There are rich pickings for lawyers in several areas of litigation that could help offset losses for personal injury specialists following the Jackson reforms, experienced litigators have reported.
Speaking at last week’s Law Society litigation conference in London under the banner Litigators: survive and thrive, experts in cross-border cases, collective actions, patents, contentious probate and insolvency were upbeat about the potential for growth in their areas.
Stephen Mason, senior partner of Leeds-based travel law specialists Travlaw, said fear of being badly affected by the Jackson reforms was making people ask themselves: “What do I do – go off and open a sandwich shop, or are there things I can use my litigation skills for to develop my practice?”
Cross-border work was increasing with the trend for companies and individuals to work and train across international boundaries. “If you are not used to it, it can seem a bit daunting. But there’s not that much to it and it’s not that scary,” he stressed.
Giles Anderson, a senior associate at Clifford Chance, said the recession has created openings in insolvency work. “There is a lot of work you can do and it is not that difficult… any litigator can do it.” He added that adjustments within companies have produced opportunities to assist transactional lawyers. “There’s an awful lot of restructuring coming down the line,” he predicted.
Peter Ellis, a partner at regional firm Browne Jacobson, said it was “a very, very good time to be taking an interest in intellectual property as a potential area of work to get into”. The average cost of a patent case is estimated to be between £650,000 and £1.5m. “If you get your gearing right, it is still an area of work where clients are prepared to pay for the protection of the value of their intellectual property,” he said.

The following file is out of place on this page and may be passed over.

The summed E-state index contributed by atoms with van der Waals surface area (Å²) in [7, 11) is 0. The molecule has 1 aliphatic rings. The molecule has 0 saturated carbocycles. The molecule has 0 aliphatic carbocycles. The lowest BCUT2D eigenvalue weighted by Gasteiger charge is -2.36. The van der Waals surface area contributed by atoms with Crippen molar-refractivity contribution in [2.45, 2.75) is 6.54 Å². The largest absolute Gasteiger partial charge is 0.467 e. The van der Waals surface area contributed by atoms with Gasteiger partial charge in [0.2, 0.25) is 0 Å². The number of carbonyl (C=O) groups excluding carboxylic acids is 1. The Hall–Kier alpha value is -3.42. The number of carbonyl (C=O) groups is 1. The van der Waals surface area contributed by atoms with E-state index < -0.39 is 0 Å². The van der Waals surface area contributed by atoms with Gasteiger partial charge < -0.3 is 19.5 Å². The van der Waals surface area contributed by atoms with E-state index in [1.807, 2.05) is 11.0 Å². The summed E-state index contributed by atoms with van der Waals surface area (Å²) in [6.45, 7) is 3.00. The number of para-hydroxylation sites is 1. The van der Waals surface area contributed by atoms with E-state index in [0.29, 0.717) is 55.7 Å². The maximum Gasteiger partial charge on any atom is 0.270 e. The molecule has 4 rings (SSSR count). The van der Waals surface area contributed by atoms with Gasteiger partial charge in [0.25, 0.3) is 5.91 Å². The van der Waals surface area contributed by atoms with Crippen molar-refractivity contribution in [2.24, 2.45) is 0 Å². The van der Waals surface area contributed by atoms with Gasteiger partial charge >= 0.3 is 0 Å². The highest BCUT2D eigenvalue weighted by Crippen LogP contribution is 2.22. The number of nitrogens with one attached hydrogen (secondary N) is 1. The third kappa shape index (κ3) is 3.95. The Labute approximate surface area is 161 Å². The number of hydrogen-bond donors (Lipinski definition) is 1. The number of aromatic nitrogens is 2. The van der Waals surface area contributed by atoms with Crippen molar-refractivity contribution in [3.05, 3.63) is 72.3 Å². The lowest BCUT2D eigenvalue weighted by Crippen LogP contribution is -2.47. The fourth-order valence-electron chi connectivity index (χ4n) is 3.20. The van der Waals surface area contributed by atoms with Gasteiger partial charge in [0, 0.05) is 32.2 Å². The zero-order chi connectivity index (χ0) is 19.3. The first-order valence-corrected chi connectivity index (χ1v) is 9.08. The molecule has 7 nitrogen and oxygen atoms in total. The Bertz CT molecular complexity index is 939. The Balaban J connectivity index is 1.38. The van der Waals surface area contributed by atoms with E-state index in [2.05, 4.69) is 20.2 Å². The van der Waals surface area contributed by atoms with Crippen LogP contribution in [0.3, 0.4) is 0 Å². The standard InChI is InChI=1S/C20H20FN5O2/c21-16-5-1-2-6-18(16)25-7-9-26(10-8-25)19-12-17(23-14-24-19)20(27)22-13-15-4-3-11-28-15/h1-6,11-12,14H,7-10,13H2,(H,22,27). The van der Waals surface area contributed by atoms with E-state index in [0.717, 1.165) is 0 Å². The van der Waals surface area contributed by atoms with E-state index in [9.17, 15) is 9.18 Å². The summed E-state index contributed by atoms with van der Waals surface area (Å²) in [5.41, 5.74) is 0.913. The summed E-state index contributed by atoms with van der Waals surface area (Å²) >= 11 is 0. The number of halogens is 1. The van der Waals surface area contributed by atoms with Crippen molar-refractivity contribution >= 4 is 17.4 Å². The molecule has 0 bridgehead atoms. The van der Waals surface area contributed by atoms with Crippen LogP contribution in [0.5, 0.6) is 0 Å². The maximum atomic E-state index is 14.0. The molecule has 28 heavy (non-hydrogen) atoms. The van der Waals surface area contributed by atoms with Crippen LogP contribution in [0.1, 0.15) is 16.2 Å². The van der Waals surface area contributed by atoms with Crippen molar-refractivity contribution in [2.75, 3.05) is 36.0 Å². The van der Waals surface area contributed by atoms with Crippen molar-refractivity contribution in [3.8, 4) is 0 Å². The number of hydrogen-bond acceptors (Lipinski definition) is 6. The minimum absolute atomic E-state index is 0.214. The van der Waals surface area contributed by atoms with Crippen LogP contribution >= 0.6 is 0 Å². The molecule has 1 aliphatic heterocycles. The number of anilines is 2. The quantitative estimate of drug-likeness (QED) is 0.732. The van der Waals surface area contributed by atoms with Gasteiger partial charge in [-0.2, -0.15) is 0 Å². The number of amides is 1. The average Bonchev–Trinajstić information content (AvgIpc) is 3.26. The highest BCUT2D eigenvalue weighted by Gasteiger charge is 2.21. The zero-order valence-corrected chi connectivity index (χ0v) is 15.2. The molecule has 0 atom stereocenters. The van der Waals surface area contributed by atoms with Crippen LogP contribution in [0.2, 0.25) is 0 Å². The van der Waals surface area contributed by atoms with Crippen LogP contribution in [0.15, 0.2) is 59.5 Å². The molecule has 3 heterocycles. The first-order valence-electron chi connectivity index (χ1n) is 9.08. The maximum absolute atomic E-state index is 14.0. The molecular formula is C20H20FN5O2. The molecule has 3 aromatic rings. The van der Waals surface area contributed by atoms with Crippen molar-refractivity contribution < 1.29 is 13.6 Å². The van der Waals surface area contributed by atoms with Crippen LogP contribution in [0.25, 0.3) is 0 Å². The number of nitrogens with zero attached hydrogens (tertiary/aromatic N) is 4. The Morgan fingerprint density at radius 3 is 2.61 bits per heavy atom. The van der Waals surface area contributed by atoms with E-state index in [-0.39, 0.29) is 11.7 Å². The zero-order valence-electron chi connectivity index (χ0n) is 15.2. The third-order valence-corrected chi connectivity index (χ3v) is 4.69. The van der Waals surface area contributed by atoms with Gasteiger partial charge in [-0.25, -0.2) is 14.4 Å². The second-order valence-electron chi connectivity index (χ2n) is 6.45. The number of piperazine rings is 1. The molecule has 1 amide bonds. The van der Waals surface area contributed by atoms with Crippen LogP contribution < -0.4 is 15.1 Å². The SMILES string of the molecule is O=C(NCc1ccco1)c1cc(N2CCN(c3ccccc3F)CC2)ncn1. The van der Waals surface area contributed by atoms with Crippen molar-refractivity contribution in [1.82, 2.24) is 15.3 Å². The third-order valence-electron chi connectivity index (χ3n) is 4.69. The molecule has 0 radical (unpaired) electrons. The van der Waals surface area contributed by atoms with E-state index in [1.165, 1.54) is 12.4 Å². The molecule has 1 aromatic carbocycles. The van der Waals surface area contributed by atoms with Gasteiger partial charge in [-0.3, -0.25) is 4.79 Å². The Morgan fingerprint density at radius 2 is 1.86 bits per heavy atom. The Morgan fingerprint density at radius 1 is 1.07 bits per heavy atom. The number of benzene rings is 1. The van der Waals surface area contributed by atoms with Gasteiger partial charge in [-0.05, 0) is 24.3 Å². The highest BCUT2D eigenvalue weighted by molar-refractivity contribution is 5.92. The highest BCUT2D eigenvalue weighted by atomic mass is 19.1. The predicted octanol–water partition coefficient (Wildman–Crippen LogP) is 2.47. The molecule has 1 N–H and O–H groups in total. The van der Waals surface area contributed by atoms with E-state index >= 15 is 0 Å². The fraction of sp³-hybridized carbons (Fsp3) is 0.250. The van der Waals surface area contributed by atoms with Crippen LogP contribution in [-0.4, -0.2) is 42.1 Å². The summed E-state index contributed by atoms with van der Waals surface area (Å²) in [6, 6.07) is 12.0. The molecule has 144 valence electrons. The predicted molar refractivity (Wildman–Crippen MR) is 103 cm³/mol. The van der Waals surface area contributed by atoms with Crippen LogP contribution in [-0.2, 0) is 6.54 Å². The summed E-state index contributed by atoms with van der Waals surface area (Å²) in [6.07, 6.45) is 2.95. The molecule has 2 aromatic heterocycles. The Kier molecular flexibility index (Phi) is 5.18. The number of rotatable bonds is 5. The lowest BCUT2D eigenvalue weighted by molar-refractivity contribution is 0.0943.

The Patents County Court is tolerant of practitioners who are finding their way on matters of law, although it expects a high degree of proficiency in procedure, he said. Building a practice around access to the court could mean “you will find an awful lot of people out there that want to use your services”.
Alison Meek, a litigator in contentious probate at central London firm Harcus Sinclair, said a number of factors had contributed to growth. They included an ageing population, meaning higher dementia rates and issues arising around capacity, increasing property prices, and fractured families. “As a probate lawyer it is of course rich pickings and it’s going to continue to be,” she said.
David Greene, a partner at Lincoln’s Inn firm Edwin Coe, said there was a steady growth in group litigation and collective actions accompanying the rise of consumer and environmental rights. People’s ability to form associations of victims using Internet communication provided a “ready body of potential claimants”, he said.
Another driver for collective actions, Mr Green argued, is cost efficiency. The high cost of litigation means consumers cannot afford to bring claims alone, especially where they have small losses individually. “There is nothing particularly special about collective actions work – it’s not rocket science, it is just about [putting] these groups together and to litigate on their behalf,” he said.